If I turned three times, swayed left and right seven,
would the desire to leap fade like dusk?
Rare and fragile are the antiques
lined up on the sill, yet they’ve survived
strange hands. I’ve been here
before, to this deceptive room,
where not a thing’s out of place
and hot radiance waits for
the cloud cover to part.

When it does I could float
easily on my back, a highway racing inside,
and the moon might turn green as it did
in Sweden in 1884, once
not long after New Year’s and again
on Valentine’s Day. Both times
the color held for three minutes,
long enough for awe, but nothing
like the undisguised body that rules the tides
with its heart-stopping shrinkage and growth.



She told the story well.
You could tell she had told the story before.
“All I regretted was not having taken my Dave Clark 5 album.”
Such a line, I thought,
though she did it well,
and modest too about the act,
running away at eleven
to New York City
after stealing her Mom’s rent stash,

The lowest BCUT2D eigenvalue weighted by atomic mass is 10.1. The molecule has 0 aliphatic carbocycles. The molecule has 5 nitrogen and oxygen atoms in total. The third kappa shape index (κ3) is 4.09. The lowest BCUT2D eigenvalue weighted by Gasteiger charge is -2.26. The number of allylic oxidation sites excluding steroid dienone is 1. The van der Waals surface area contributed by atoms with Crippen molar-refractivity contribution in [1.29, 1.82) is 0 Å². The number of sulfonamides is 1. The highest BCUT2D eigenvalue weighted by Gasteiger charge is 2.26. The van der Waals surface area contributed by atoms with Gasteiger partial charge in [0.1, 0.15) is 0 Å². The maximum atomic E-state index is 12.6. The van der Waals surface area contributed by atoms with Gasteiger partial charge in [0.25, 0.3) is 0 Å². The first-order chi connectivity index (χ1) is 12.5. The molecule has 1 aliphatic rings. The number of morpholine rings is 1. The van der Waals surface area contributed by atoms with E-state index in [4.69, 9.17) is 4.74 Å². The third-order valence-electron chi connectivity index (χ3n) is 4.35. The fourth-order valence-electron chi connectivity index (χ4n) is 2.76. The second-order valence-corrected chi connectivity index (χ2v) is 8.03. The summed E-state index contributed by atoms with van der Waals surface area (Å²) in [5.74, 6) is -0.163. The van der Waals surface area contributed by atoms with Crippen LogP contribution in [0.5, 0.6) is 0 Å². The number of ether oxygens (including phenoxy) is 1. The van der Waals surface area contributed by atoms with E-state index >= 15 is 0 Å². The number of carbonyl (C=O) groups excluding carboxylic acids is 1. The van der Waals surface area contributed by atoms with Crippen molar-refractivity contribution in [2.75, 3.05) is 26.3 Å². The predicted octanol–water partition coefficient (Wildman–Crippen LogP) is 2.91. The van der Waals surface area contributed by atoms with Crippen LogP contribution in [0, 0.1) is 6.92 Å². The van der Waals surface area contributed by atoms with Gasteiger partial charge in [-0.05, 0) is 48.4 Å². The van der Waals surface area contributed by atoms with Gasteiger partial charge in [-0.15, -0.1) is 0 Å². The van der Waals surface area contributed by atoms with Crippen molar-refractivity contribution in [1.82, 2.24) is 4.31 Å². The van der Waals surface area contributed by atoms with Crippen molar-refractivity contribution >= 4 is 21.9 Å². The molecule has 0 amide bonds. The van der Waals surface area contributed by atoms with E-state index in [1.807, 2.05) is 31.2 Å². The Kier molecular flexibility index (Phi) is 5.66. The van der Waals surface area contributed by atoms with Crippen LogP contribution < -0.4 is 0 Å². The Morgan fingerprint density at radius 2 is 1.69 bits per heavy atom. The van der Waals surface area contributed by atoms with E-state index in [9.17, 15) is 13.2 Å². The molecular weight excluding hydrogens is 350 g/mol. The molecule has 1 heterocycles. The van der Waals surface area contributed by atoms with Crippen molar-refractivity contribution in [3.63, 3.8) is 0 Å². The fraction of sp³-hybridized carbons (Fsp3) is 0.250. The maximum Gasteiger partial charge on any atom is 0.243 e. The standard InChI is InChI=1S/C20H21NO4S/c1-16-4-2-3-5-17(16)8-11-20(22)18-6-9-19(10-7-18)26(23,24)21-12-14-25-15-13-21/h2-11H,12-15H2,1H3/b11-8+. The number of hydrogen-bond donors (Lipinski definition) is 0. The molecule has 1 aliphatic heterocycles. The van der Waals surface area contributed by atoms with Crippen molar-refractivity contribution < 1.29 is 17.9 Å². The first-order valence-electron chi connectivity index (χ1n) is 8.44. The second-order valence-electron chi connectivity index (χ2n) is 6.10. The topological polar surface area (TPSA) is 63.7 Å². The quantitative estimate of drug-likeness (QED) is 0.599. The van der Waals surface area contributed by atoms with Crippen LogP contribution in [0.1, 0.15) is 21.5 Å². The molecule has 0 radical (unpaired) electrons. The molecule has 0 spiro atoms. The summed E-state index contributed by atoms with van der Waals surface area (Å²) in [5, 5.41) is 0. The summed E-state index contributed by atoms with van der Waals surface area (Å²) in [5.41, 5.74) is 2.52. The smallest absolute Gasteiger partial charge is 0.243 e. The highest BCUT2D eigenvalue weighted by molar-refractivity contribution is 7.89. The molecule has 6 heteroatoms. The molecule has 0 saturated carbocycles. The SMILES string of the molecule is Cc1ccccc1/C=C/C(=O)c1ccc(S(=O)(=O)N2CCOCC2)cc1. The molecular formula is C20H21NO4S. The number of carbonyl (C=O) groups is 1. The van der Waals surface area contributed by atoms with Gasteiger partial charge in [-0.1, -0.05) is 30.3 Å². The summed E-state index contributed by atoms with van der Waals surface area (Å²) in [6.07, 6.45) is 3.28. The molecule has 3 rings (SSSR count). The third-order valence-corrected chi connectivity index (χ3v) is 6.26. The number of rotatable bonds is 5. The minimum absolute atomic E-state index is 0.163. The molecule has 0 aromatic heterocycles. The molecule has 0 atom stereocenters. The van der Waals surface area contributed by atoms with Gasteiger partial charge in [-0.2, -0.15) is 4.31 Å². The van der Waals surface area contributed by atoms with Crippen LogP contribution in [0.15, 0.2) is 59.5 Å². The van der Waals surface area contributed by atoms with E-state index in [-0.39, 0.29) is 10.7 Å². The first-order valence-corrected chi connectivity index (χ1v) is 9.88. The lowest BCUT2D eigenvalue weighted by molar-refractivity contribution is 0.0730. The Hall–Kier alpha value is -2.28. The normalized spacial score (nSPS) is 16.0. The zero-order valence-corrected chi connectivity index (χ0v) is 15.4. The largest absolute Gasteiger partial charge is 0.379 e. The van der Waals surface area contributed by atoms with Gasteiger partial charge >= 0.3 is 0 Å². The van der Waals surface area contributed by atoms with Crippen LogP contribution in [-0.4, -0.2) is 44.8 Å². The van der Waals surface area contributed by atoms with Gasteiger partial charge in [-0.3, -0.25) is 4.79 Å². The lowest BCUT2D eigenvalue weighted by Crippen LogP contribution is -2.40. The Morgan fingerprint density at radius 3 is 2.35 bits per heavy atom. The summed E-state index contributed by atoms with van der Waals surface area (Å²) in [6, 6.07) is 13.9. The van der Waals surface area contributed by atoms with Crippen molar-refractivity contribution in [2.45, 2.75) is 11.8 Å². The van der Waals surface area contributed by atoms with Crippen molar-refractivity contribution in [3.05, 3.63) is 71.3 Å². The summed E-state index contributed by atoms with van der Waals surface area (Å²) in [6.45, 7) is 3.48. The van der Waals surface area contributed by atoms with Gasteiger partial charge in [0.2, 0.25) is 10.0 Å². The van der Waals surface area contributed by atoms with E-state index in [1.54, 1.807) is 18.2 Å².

wearing two pairs of jeans
(I did not ask why or what else.
And how many panties?)
It was her story. She chose the details,
just as I am choosing mine now.

Reticent, you said back there
at the restaurant. A touch too controlled.
Well, what exactly would you like me to describe?
Want to hear the bloody details of the rape?
Not that it was bloody.
How much easier if blood. Then at least
you know a crime has been committed.
What passes through your mind
then and now,
not your’s, but one’s, no, mine:
That I will do what I must to get out of here.
That I intend to get out alive.
That he intends to kill me.
That he only wants one thing.
That it’s just another fuck. Get it over. Get out.
Who says I’ve been an angel anyway.
That still they were wrong about a woman travelling alone.
That my mouth feels like I’ve sucked a dirty penny.
I can’t remember what I ate for breakfast.
What do I remember?

Like tumbling suddenly from a chair,
I can’t believe I’m on my back,
can’t believe the house of cards has collapsed.
Girls like me do not get killed.
If it’s not a fact, I’ll make it one,
enter it into this version,
even while the mind details the birds
hundreds of them hovering over the water
and the smell of middle-aged car
and his fastidious hands
on the wheel, on me.
There are two of me, the Doublemint Twins.
How many more will I become
before this life event ends and I freeze it in memory,